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Old Fri Apr 12, 2002, 08:46pm
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I was wondering if a player is required to slide at home plate.
Situation: B2 hits a flyball to center, R1 tags from third and is heading home. The F2 recieves the throw when R1 is about 10ft from home. R1 doesn't slide, a collision occurs but is not ruled malicous. The catcher drops the ball and R1 touches the plate.

What's the call?
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Old Fri Apr 12, 2002, 09:53pm
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In safety-conscious Fed, assuming it's a real collision and not just a bump, the runner is out for interference (illegal contact), but not for failure to slide. No rule requires a runner to slide. Sliding is just one option to avoid illegal contact. In real baseball, collisions like the one you describe are simply part of the game. The runner is safe.
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Old Sun Apr 14, 2002, 12:10pm
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Wait a minute. How do we assume the contact was illegal? It was not ruled malicious. It seems from what was described, that the contact took place at the plate. At which point either the runner intentionally tried to dislodge the ball maliciously, or the runner tied to tag the plate without sliding, incidental contact. Just because the catcher dropped the ball, doesn't mean that the "contact was illegal" and "that it altered the actions of a fielder in the immediate act of making a play".FED Sect 4.2.b.

If the runner had made contact with the catcher before he received the ball up the line, thats different. At the plate there would still be judgement if the contact was because two people were meeting at the same place or on purpose by the runner. Malicious.
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Old Sun Apr 14, 2002, 09:27pm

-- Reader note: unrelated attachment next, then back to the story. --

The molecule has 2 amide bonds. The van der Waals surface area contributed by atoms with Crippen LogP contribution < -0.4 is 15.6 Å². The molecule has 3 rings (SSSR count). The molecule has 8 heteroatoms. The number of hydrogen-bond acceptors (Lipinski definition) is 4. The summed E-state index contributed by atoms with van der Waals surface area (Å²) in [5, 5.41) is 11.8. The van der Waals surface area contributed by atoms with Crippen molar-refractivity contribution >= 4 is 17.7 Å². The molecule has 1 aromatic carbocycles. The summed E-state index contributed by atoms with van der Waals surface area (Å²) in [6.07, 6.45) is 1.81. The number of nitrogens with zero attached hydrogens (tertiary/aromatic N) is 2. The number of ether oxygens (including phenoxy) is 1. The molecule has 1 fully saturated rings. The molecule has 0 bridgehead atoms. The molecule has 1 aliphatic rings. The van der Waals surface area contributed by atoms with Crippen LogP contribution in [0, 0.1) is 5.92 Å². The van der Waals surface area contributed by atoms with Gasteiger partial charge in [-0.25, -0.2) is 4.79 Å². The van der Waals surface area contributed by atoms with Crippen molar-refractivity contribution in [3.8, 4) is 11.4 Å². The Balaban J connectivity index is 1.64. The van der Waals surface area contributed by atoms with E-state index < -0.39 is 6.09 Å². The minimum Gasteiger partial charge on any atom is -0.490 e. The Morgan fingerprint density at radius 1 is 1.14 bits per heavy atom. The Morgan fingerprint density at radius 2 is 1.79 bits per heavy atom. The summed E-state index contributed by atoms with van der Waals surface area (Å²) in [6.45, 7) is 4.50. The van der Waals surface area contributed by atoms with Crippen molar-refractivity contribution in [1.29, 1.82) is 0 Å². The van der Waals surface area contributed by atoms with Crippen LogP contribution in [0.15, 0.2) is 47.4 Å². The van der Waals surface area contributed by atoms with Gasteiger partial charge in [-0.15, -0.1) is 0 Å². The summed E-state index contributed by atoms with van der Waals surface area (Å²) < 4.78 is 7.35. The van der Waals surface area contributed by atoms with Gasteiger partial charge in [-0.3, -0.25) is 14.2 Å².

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Well, I was assuming the contact to be "a real collision and not just a bump," something in between malicious contact (a deliberate crash that warrants automatic ejection) and incidental contact (simply trying to tag the base without sliding). On the other hand, Fed may not recognize anything in between. A collision might have to be either malicious contact or nothing, no call of "runner out for colliding with catcher, but it wasn't malicious so the runner is not ejected." Perhaps that's why BRD says, "When the runner has time to 'get down,'--and doesn't--if the fielder is knocked off his feet, don't worry about 'intent'; call it a malicious crash and eject the runner."

PS. jicecone, I think you meant rule 8-4-2b.
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Old Sun Apr 14, 2002, 10:23pm
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Quote:
Originally posted by jicecone
Wait a minute. How do we assume the contact was illegal? It was not ruled malicious. It seems from what was described, that the contact took place at the plate. At which point either the runner intentionally tried to dislodge the ball maliciously, or the runner tied to tag the plate without sliding, incidental contact. Just because the catcher dropped the ball, doesn't mean that the "contact was illegal" and "that it altered the actions of a fielder in the immediate act of making a play".FED Sect 4.2.b.

The rule to apply is 8-4-2C "does not legally attempt to avoid a fielder in the immediate act of making a play on him"

It might also have been 8-4-2R "deliberately knocks the ball from the fielder's hand."

Either way, it's an out, but not an ejection. And, the ball remains live unless it's judged to be interference (e.g., fielder drops ball or falls down).
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Old Sun Apr 14, 2002, 10:34pm
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bob jenkins you're correct. On this situation, NO contact is allowed.
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Old Mon Apr 15, 2002, 10:36am
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Quote:
Originally posted by DOC1
bob jenkins you're correct. On this situation, NO contact is allowed.
Thanks -- but I didn't say NO contact is allowed. In fact, contact is allowed, as long as it's (a) not malicious, and (b) caused by a legal attempt to avoid the tag.
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Old Mon Apr 15, 2002, 10:43am
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Sorry about that, I did mean 8.4.2.b
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